- herbal or dietary supplements, like blue cohosh, black cohosh, chasteberry, or DHEA may interact with Clomid.
- prasterone may also have an interaction with Clomid.
Patients should inform their prescriber or health care professional about all other medicines they are taking, including non-prescription medicines, nutritional supplements, or herbal products. Also patients should inform their prescriber or health care professional if they are a frequent user of drinks with caffeine or alcohol, if they smoke, or if they use illegal drugs. These may affect the way Clomid medicine works. Check with your health care professional before stopping or starting any of your medicines.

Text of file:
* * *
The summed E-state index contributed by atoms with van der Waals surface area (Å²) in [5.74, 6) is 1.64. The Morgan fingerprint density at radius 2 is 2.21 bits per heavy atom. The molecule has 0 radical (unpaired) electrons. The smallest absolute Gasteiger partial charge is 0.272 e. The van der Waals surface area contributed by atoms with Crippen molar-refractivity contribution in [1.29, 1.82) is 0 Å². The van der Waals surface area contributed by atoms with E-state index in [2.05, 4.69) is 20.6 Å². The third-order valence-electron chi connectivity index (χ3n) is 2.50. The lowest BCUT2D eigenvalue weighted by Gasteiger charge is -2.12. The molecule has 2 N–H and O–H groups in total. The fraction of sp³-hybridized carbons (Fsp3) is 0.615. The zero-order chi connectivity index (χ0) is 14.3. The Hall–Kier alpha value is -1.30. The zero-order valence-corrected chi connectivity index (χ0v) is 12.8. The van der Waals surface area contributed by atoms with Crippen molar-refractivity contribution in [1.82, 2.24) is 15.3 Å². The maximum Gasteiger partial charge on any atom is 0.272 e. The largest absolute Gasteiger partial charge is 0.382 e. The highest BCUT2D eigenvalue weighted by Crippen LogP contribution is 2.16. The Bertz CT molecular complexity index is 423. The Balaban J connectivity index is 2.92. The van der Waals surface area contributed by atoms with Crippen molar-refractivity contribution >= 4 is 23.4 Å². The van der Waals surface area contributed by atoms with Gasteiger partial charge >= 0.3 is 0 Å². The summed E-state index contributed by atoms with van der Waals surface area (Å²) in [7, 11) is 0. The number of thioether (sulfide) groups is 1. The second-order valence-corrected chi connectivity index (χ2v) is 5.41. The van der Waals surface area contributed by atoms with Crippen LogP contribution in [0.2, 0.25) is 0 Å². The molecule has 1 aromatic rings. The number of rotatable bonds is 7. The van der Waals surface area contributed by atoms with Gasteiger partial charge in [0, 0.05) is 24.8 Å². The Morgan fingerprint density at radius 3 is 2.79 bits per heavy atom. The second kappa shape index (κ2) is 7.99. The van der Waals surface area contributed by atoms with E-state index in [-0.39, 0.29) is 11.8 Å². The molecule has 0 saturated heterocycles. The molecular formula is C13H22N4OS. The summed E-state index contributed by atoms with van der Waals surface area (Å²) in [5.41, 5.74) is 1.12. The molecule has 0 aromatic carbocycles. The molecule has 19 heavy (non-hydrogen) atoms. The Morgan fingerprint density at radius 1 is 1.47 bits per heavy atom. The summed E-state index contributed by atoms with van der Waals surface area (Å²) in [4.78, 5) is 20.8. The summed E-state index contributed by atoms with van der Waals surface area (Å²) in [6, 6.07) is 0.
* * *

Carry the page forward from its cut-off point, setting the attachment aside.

It should be borne in mind that in comparison with many other potent medicines, taking Clomid is quite comfortable. Clomid food and drug interactions are few and, as a rule, do not cause serious consequences. The most important thing during the treatment is its possible interactions with natural hormones and certain hormonal therapy medications. Also, doctors recommend stop taking nutritional and herbal supplements at least for a while. Such substances are often not clinically tested, so their interaction with Clomid may increase the risk of unpleasant side effects. Foods have almost no effect on the effectiveness of Clomid. Just try not to abuse alcohol (however, almost all athletes and women who want to get pregnant avoid alcohol) and drink too much coffee (this may increase some side effects).